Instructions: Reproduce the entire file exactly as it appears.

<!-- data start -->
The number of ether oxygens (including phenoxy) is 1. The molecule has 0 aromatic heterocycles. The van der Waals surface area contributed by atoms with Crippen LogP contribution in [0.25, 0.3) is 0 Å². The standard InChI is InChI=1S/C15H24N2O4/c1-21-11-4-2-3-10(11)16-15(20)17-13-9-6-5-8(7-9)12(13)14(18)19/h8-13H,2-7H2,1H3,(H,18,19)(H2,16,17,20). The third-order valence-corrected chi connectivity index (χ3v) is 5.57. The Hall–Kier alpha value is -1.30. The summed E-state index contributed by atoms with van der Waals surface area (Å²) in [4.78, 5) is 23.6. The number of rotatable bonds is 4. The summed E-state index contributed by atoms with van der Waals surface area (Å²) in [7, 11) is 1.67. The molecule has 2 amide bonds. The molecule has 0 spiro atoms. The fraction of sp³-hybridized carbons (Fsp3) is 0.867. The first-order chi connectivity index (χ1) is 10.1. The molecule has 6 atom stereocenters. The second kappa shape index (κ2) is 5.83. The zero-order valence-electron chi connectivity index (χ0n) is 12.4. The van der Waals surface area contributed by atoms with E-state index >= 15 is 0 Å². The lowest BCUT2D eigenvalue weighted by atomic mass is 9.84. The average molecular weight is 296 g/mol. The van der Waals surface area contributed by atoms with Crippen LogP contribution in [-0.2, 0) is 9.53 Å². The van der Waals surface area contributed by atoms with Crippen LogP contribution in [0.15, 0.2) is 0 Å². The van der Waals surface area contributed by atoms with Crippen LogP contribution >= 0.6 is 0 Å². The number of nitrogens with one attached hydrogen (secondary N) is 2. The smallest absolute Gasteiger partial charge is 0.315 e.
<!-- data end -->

The number of ether oxygens (including phenoxy) is 1. The molecule has 0 aromatic heterocycles. The van der Waals surface area contributed by atoms with Crippen LogP contribution in [0.25, 0.3) is 0 Å². The standard InChI is InChI=1S/C15H24N2O4/c1-21-11-4-2-3-10(11)16-15(20)17-13-9-6-5-8(7-9)12(13)14(18)19/h8-13H,2-7H2,1H3,(H,18,19)(H2,16,17,20). The third-order valence-corrected chi connectivity index (χ3v) is 5.57. The Hall–Kier alpha value is -1.30. The summed E-state index contributed by atoms with van der Waals surface area (Å²) in [4.78, 5) is 23.6. The number of rotatable bonds is 4. The summed E-state index contributed by atoms with van der Waals surface area (Å²) in [7, 11) is 1.67. The molecule has 2 amide bonds. The molecule has 0 spiro atoms. The fraction of sp³-hybridized carbons (Fsp3) is 0.867. The first-order chi connectivity index (χ1) is 10.1. The molecule has 6 atom stereocenters. The second kappa shape index (κ2) is 5.83. The zero-order valence-electron chi connectivity index (χ0n) is 12.4. The van der Waals surface area contributed by atoms with E-state index >= 15 is 0 Å². The lowest BCUT2D eigenvalue weighted by atomic mass is 9.84. The average molecular weight is 296 g/mol. The van der Waals surface area contributed by atoms with Crippen LogP contribution in [-0.2, 0) is 9.53 Å². The van der Waals surface area contributed by atoms with Crippen LogP contribution in [0.15, 0.2) is 0 Å². The van der Waals surface area contributed by atoms with Crippen LogP contribution >= 0.6 is 0 Å². The number of nitrogens with one attached hydrogen (secondary N) is 2. The smallest absolute Gasteiger partial charge is 0.315 e.